In a country obsessed by having to be the best, the top, the champ—where second place is no place—we discount the idea of working just to improve incrementally.
Just because we cannot all be billionaires doesn’t mean for one second that we cannot live a rich life, filled with comfort, happiness and satisfaction. The idea is to get beyond perfect and work on just getting better.
Nothing worthwhile—training to run a marathon, losing weight, taking strokes off your golf game or saving for retirement—happens by accident and it certainly doesn’t happen overnight. Making changes, even small changes, begins with a decision to move out of your comfort zone towards something worthwhile.
When Jane and Tom came to see me, they shared a determined look.
“We have ignored our financial lives for the last 40 years and now we’re scared,” stated Tom.
“Ok,” I said, “tell me more. Help me understand what’s going on.”
Jane answered, “I just know that all our lives, we’ve made money and spent money and never thought too much about it. We’ve had ups and downs, but we always seemed to be able to do pretty much what we wanted.”
“The fact is, I’ve tried my best, but I really don’t know too much about making good financial decisions. While I am really good at what I do, I just don’t have the knowledge to make sure we can get there,” Tom said.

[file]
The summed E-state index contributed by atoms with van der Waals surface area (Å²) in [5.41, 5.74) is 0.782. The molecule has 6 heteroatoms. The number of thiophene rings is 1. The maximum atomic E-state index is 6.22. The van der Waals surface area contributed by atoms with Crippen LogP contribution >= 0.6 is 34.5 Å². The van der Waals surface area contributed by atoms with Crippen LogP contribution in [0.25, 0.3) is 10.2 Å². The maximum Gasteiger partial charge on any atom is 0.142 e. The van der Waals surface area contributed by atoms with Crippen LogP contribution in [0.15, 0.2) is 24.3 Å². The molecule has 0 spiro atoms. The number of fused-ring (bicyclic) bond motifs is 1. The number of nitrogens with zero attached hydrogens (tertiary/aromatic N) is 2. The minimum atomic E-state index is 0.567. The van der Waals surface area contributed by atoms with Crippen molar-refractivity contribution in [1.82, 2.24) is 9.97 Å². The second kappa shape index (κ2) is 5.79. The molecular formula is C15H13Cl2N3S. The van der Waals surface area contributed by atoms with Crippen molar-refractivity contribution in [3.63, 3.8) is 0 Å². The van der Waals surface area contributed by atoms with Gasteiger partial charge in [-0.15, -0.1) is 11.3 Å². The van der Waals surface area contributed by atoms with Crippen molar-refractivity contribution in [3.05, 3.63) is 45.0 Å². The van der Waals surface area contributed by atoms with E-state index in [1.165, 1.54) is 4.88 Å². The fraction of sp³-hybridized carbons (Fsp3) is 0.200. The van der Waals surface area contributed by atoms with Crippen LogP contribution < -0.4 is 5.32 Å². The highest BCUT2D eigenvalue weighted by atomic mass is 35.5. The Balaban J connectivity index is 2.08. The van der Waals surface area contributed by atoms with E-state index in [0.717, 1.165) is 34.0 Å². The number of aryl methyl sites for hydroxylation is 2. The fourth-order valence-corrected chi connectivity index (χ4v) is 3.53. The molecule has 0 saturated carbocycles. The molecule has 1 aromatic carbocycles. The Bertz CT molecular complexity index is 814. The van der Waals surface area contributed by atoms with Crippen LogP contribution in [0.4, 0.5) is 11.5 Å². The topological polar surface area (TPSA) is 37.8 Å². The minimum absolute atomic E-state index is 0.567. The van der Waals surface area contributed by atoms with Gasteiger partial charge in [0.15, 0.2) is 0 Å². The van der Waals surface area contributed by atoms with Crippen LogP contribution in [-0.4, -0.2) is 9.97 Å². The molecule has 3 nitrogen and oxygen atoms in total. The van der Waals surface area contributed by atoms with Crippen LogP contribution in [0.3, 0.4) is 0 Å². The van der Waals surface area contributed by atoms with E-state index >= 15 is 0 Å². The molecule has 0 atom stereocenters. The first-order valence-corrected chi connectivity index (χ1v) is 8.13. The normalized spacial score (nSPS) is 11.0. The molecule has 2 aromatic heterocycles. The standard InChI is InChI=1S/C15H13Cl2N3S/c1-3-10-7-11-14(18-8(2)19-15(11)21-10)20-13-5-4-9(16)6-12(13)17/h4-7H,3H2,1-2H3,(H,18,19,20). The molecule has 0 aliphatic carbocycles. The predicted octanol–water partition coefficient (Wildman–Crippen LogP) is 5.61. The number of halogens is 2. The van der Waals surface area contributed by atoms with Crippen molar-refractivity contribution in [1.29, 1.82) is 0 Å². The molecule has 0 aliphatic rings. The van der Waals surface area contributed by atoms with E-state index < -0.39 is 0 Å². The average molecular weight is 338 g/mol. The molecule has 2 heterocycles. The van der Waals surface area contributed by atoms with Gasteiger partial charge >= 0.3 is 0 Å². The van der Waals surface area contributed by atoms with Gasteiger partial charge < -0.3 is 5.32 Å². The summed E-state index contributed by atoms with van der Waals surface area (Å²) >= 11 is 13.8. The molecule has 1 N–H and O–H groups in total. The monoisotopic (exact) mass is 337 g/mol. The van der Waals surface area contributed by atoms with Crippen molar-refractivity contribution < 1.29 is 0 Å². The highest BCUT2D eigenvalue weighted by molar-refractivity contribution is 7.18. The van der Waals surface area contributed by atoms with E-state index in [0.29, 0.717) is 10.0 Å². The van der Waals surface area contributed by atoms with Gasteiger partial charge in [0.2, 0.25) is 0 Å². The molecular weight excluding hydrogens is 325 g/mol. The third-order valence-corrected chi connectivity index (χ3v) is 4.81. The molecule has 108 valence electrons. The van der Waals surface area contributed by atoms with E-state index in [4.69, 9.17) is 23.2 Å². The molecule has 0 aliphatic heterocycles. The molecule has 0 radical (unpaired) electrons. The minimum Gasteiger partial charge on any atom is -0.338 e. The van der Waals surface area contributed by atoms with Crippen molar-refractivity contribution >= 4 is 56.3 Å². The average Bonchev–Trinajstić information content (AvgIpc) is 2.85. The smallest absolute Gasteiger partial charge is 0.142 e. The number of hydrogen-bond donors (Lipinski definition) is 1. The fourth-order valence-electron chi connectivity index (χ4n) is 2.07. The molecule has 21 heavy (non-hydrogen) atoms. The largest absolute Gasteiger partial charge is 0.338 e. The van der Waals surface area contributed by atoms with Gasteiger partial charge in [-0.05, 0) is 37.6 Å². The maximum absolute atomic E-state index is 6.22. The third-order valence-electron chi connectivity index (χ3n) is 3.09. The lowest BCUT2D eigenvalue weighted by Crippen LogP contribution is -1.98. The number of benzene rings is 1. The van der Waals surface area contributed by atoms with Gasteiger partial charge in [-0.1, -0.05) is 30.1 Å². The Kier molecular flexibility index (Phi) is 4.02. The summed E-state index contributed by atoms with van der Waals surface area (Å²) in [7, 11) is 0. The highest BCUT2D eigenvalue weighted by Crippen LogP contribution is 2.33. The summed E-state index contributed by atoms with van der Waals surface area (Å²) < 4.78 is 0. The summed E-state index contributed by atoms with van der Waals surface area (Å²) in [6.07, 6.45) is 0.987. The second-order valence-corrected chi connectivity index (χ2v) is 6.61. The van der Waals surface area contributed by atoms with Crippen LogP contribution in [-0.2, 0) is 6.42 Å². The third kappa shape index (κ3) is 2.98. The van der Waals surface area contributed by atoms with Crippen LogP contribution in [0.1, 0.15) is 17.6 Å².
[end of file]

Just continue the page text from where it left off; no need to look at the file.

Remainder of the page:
“Where’s “there”?” I asked.” Any changes you make have to be aligned with what you both care MOST about. Have you discussed what you value most?”
“Do you mean, have we actually sat down and talked about this specifically? No, we haven’t. Do people really do that?” Jane asked.
“In making potentially big changes, you both need to be in agreement about your mission. If not, failure is pretty well assured.”
In the course of this conversation Jane and Tom came to realize that there was no quick fix. But they learned that by shifting their focus onto the areas that are most important to THEM, they could start making decisions that matched their mission.
“We’re not used to talking about money and making these decisions together. What if we don’t agree?” Tom asked.
“It doesn’t have to be perfect. In fact, it won’t be—ever. But your situation will get better and better with practice. If you don’t agree, then you both have to agree to do nothing until you find common ground. After all, the decision of one impacts both, so you both must agree to whatever ground rules you establish to make decisions based on your values. Does that make sense?”
They both nodded.
Success—whether in your money life, health, fitness or anywhere where mastery doesn’t come easy—requires you to take one step before the next. Each step towards your goal is important and necessary. It doesn’t have to be perfect—and likely won’t be. But “better” is better than nothing and brings you closer and closer to what you’re really after.
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